FOODS

Gumbo (Gombo in French)

This is the official State dish of Louisianna and it is one of my favourite eats in New Orleans.  There are variations but the key thing to note is the rich, deeply savoury roux/stock with the Holy Trinity (onions, bell peppers and celery) and depending on the tradition, you will find meats, sausage, fowl, seafood.  Essentially it is this delicious and deeply savoury stew that is poured on top of a bed of white rice.  Influences to this dish can be attributed to the French, Spanish, German, and Choctaw (Native Indigenous People of the region of Louisiana).  When you hear the words “soul food”, this is not a bad place to start if you’re looking for some wonderful Southern comfort eats.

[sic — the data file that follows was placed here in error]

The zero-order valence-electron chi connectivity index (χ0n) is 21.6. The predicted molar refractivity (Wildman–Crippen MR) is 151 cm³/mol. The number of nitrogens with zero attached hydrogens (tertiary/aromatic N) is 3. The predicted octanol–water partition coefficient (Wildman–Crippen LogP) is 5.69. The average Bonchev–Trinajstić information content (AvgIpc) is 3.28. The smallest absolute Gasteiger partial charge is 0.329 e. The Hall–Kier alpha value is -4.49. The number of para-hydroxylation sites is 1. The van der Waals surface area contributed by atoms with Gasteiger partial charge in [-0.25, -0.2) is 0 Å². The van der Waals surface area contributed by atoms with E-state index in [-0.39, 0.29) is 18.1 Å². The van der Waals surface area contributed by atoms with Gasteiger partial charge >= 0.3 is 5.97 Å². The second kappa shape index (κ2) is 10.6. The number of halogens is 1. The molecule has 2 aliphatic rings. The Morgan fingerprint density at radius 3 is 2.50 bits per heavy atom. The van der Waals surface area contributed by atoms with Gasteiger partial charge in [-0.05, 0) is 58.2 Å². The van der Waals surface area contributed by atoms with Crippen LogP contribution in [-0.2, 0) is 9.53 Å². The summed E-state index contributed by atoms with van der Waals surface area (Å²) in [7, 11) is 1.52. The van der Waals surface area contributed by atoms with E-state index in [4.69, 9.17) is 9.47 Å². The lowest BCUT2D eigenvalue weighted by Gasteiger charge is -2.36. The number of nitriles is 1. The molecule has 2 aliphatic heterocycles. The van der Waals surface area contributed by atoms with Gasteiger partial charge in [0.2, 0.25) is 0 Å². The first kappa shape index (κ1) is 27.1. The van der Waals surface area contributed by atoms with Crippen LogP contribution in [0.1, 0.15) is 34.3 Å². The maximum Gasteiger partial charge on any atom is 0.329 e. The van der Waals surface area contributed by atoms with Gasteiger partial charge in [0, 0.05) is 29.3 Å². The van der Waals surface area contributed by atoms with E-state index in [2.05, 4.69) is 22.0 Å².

Jambalaya

It should be noted that there are two general variations of this dish but one of the more popular ones that folks outside of Louisianna would be familiar with.  There is both a Cajun and Creole take on Jambalaya and both versions are generally made spicy.  The dish is a tribute to the name it was given because it is kind of a “jambalaya” when it comes to all that is put in the mix.  The one clear distinction between Cajun and Creole Jambalaya is that traditionally, the Cajun take does not use tomatoes while with the Creole take, it is an important ingredient and probably much more common as more inland you were, the less available tomatoes became.

Andouille: Pork sausage